How to Tell When Your Child Can Safely Hold Down the Fort

 How to Tell When Your Child Can Safely Hold Down the Fort

Letting your kids stay home alone is a big decision. That’s why ensuring they are responsible and mature enough to hold down the fort safely is essential. While there’s no perfect age to leave a child home alone, there are certain traits you should want your child to have first.

Before leaving home alone, your kids should know how to follow your rules and be comfortable alone. However, that’s not all. In this article, we list six signs your child is ready to stay home alone:

Dear Parent Holding Down the Fort, I See You - Her View From Home

1. They Know How to Respond in an Emergency

Before leaving your child alone, ensure they know how to respond during an emergency. Many things could happen while your child is alone, from a stranger knocking on the door to a possible fire. Would your child know how to respond? Would they open the door to a stranger or call 911?

Remember, your child should be over-prepared. If you think your child can make the right decisions, they are probably ready to be left alone. If not, teach them how to respond to certain situations. You can write down a list of contacts for your child to call in an emergency. Depending on their age, you might also consider showing them how to use a fire extinguisher.

2. They Know How to Use a Phone

As mentioned above, your child must know how to respond safely if something goes wrong. With that said, this also means you need to provide them with the right resources—for example, a safe phone for kids.

If you don’t think your child is old enough to have a primary phone, they probably shouldn’t be left alone. On the other hand, if they have a phone and know how to use it, you might feel more confident leaving them unattended. With a phone, your child can reach out in an emergency. You can also check in with them while you’re out.

It’s important to remember that giving your child a phone is a big decision. These phones typically don’t have social media or internet access. You want to make sure they’re mature enough to handle the responsibility. Thankfully, you can test that maturity by purchasing a kid-friendly device. This way, kids can learn to use a phone without those distractions.

3. They Can Make Food

Regardless of how long you’re leaving them, your child should know their way around the kitchen at least briefly. Your child doesn’t need to know how to make an entire meal. However, they should be self-sufficient enough to heat food in the microwave and pour themselves a glass of water.

When you’re home, show your children how to heat food. You could also let them help out in the kitchen. You can also show them what to do with dirty dishes and how to clean up if there’s a spill. Consider making these tasks chores so your children get into the habit of doing them daily. It’s easy to teach these skills, but mastery takes practice.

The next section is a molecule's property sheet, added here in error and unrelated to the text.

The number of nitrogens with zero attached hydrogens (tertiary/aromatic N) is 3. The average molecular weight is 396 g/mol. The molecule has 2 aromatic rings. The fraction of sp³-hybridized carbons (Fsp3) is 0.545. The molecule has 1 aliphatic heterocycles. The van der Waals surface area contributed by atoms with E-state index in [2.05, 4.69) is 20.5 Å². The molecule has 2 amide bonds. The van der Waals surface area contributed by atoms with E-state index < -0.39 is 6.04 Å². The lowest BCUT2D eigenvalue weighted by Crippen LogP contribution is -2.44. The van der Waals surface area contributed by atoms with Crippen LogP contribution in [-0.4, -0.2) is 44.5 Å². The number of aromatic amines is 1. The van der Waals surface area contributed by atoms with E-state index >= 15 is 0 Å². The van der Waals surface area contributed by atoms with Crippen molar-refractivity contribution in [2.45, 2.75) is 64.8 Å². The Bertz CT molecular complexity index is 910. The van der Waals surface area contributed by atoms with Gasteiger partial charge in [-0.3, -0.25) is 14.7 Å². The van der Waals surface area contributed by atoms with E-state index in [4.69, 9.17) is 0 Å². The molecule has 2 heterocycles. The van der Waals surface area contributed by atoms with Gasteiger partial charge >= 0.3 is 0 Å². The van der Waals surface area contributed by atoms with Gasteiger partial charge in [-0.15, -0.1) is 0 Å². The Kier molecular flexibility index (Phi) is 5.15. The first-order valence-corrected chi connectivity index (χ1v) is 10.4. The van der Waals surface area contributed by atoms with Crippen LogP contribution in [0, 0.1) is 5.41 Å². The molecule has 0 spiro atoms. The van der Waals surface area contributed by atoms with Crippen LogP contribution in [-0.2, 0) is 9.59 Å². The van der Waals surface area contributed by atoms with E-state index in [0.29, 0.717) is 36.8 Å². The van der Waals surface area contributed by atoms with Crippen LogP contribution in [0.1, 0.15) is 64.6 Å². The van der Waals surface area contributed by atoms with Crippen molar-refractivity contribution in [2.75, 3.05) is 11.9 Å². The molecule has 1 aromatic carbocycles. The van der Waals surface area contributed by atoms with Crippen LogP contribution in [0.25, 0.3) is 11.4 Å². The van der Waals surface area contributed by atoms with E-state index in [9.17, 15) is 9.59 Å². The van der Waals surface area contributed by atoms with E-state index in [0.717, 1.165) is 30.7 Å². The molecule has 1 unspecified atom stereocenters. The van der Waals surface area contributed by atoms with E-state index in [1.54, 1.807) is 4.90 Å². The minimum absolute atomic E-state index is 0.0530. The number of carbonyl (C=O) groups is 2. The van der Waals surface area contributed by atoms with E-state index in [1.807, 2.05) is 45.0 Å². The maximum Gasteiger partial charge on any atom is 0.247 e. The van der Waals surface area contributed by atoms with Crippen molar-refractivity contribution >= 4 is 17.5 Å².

4. They Follow Rules

Does your child listen to you when you’re home? If you tell them to do something, do they follow unthinkingly or push back? If your child doesn’t follow the rules when you’re home with them, they probably won’t follow them when alone. As a parent, you want to be able to trust your child. If you can’t do that yet, it’s probably not time for them to stay alone.

Don’t worry, though; there are ways to help your child learn to follow the rules. An excellent way to do that is by reinforcing the rules and ensuring they are clear. You can also put consequences in place for when those rules are broken. And do your best to be patient. For some children, it takes time to realize regulations are meant to be followed.

5. They Can Resist Peer Pressure

Is your child easily persuaded? Or do they know how to stand on their own two feet? If your child typically gives in to peer pressure, leaving them alone could be trouble. For example, you might tell your child they aren’t allowed to have friends over. But it might happen if their friends decide to throw a party.

Research shows children give in to peer pressure for several reasons. One reason is that they fear getting teased, and the other is that they want to be liked. Teaching kids how to say “no” and helping them feel confident in themselves will teach them how to resist peer pressure. In the meantime, hire a babysitter so your kids aren’t home alone.

6. They Aren’t Afraid to Be Alone

Before leaving your child alone, you should take the time to discuss it with them. Some children may be apprehensive about staying alone. If they’re scared, they might not be ready. Start slowly if you think your child is afraid of being home alone. For example, consider leaving an hour before the babysitter comes and see how that goes.

It can be great to see your child excited about independence. However, if they’re overconfident in saying they want the house to themselves, they might also not be ready. Double-check they meet the above criteria, too. Move slowly with your children, and try not to pressure them into anything they aren’t prepared for.

Before leaving your child alone, use the information above to ensure they are ready. And if they’re not, don’t worry. By teaching your children responsibility, they’ll eventually be able to stay by themselves safely.

Dennis Bailey

Professional beer geek. Alcohol ninja. Social media scholar. Award-winning twitter fanatic. Writer. Basketball fan, mother of 2, audiophile, Saul Bass fan and communicator, collector, connector, creator. Producing at the sweet spot between simplicity and purpose to create strong, lasting and remarkable design. I'm a designer and this is my work.